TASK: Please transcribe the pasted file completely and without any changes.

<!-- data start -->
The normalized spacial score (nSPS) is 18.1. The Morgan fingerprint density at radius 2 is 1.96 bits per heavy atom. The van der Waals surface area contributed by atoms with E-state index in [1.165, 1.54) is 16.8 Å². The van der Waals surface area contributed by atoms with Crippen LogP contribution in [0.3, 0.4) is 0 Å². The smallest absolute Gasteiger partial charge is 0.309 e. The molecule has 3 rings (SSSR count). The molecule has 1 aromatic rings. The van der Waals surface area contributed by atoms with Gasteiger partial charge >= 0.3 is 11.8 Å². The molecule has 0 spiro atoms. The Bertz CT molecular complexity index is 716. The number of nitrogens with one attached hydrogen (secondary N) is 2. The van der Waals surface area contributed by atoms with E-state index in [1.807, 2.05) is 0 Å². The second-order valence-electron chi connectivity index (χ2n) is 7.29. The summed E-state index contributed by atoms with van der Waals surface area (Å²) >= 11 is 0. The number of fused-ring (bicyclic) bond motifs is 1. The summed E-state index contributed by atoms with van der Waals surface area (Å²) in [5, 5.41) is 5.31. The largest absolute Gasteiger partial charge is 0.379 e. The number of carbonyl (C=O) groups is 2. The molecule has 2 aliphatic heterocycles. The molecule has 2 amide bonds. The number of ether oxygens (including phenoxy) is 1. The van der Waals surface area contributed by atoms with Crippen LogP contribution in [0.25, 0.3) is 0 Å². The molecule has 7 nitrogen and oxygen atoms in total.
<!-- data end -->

The normalized spacial score (nSPS) is 18.1. The Morgan fingerprint density at radius 2 is 1.96 bits per heavy atom. The van der Waals surface area contributed by atoms with E-state index in [1.165, 1.54) is 16.8 Å². The van der Waals surface area contributed by atoms with Crippen LogP contribution in [0.3, 0.4) is 0 Å². The smallest absolute Gasteiger partial charge is 0.309 e. The molecule has 3 rings (SSSR count). The molecule has 1 aromatic rings. The van der Waals surface area contributed by atoms with Gasteiger partial charge >= 0.3 is 11.8 Å². The molecule has 0 spiro atoms. The Bertz CT molecular complexity index is 716. The number of nitrogens with one attached hydrogen (secondary N) is 2. The van der Waals surface area contributed by atoms with E-state index in [1.807, 2.05) is 0 Å². The second-order valence-electron chi connectivity index (χ2n) is 7.29. The summed E-state index contributed by atoms with van der Waals surface area (Å²) >= 11 is 0. The number of fused-ring (bicyclic) bond motifs is 1. The summed E-state index contributed by atoms with van der Waals surface area (Å²) in [5, 5.41) is 5.31. The largest absolute Gasteiger partial charge is 0.379 e. The number of carbonyl (C=O) groups is 2. The molecule has 2 aliphatic heterocycles. The molecule has 2 amide bonds. The number of ether oxygens (including phenoxy) is 1. The van der Waals surface area contributed by atoms with Crippen LogP contribution in [0.25, 0.3) is 0 Å². The molecule has 7 nitrogen and oxygen atoms in total.